Those celebrations are important — he’s home.  He knows it and is comfortable.  He’s glad to see friends.  Even with the confusion and the weakness, Dad knows he’s home again, and I think he’s relaxed more.  He smiles more than I saw him smile while he was in Southwind.  Sometimes, I think, he wasn’t sure he was going to come home.  Now he’s secure in his home of nearly 46 years.

It’s been a week of adjustments — for both of us.  By today, I know the schedule to expect from home health:  Tuesdays and Thursdays, physical therapy; Wednesdays, aide to bathe Dad; twice a week, home health nurse.  I’ve figured out that my free time to run errands will be on Mondays, Wednesdays and Fridays while Dad is at dialysis.  If I need to make an appointment for me in Lake Charles, it needs to be on Tuesday and Thursday morning, when Billie can sit with Dad; I need to be back by 1 because she works at the library in Crowley on Tuesdays and Thursdays from 2 p.m. to 5 p.m.   Friday afternoons by the time I get Dad back from dialysis, Kay will be here, and I can have until Sunday afternoon to head to Lake Charles to my house.  I know I’ll have a week to 10 days in June; I’m trying to figure out how to have a longer break — I want to go to Greece to a friend’s niece’s wedding, and to see my apartment in Athens, and to hang out with friends there.  That’s my goal, anyway.

I can tell that every day I will start Dad’s breakfast by 7 — a biscuit, one patty of sausage, and some coffee.  He doesn’t want an egg right now.  I’ll cook.  We eat supper together every night, which is good for both of us.

He sleeps.  While he does that, I do laundry.  I watch television.  I wash dishes and I cook.  I check on him frequently, sometimes talking with him if he’s awake.  Reassuring him if he’s confused.  Today he told me about a trip to town, seeing someone he used to work with.  I guess his dreams take him places he can’t go anymore. I don’t fuss at this; I just accept it and nod and talk.  Frequently, he tries to get out of bed because we “have to go . . .” somewhere; I reassure him that no, we don’t, that he’s at home and we don’t have to go anywhere yet, that he can go back to sleep.  Keeping calm is easy, I find, and if I’m calm, it sets the tone for him.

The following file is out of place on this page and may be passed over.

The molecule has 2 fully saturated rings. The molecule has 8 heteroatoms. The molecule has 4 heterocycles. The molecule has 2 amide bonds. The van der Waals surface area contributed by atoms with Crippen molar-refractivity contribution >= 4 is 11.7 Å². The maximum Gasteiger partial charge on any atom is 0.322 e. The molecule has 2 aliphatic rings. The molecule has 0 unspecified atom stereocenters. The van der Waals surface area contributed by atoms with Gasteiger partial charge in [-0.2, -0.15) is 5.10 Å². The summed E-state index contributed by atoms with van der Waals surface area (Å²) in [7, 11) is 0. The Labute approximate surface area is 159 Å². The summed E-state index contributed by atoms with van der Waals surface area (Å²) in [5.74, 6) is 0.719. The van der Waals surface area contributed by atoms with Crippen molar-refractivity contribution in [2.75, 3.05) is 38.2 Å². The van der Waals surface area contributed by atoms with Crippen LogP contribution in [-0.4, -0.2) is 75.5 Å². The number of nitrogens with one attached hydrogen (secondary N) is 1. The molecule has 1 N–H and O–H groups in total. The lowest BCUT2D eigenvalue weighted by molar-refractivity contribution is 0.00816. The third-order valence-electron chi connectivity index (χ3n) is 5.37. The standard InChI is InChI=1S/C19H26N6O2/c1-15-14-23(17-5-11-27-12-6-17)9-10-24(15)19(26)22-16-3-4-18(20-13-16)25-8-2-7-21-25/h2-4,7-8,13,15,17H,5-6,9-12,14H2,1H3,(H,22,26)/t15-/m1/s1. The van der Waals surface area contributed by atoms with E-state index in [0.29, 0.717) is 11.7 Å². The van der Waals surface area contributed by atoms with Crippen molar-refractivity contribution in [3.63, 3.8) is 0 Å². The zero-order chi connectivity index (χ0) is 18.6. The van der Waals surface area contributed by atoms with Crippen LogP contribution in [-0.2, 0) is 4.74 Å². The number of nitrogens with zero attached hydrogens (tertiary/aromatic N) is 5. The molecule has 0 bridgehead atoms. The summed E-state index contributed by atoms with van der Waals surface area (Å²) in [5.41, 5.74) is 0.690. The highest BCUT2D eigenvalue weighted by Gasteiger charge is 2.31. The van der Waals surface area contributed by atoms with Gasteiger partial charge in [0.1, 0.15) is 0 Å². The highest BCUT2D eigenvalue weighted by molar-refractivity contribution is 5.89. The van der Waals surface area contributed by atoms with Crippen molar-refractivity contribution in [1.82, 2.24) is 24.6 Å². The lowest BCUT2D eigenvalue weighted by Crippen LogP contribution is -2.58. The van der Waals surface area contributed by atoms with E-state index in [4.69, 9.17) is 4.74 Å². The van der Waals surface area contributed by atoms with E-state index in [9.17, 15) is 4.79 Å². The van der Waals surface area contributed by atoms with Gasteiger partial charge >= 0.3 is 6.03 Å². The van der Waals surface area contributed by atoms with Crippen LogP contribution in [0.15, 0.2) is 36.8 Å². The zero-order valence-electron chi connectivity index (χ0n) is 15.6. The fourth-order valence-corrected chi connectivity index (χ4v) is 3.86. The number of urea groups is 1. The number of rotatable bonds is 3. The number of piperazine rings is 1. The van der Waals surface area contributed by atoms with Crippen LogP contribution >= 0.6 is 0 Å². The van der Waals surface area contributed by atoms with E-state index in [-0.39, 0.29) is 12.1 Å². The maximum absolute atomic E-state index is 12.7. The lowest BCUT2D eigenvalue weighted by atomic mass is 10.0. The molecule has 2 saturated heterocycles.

Now I also I putter around the front porch plants.  They’re all looking healthy and green.  The agapanthus are beautiful and blue; I have some other smaller blue flowers as well.  My friend Carolyn gave me some lovely yellow flowers in a blue pot.  I have two kinds of ivy in hanging baskets.  I’ve planted a lot of herbs.  I have a hibiscus tree in a big pot.  The windchime reminds me often just to close my eyes and listen, to sit and enjoy the moments.  The hummingbird feeder and bird feeder haven’t gotten any action yet, but I’m hopeful — and they’re cute, anyway.  The yellow bench with the blue and tan floral cushion is comfortable and inviting.  It’s lovely to have the small space so handy, so available — and so welcoming to all.

As the week winds up, I now find time to write as well — finally.  It’s as though I’ve been racing for days to get ready to get Dad home, and then to get Dad settled and to figure out what’s going on.  Now, I think I have a handle on the general scheme of things.  I’ve still got chores to do and appointments to set up; I need to set up a follow-up visit with Dad’s primary physician.  Today while he’s in dialysis I’ve got to buy groceries and some cleaning supplies.

Charles reminded me yesterday that I need to spend time here in the office space, too.  I’ll need my own space, he says, and he’s right.  So I’ll start working on clearing up the boxes that are still stacked here.  I’ll figure out where my own craft supplies really are so that next week I can begin working on jewelry again.

In the meantime, I have discovered that when I go to Lake Charles, I have to crate my three cats and set them on the front porch there while I flea-bomb the house.  Yes, that house now has fleas.  Oh well, at least I can bring the laptop and iPad and some cold drinks and sit on the porch there in my rocker.  I don’t have any plants in pots on that porch, but I do have lovely roses that are in bloom.

Two porches to enjoy — and my pets.  Dogs here in Egan, cats in Lake Charles.  Friends in both places.  Dad at home, comfortable and feeling secure.  Kay to relieve me on weekends.

And time to enjoy, to write, to read, to create.

Who needs a parade?  I’ve got porches!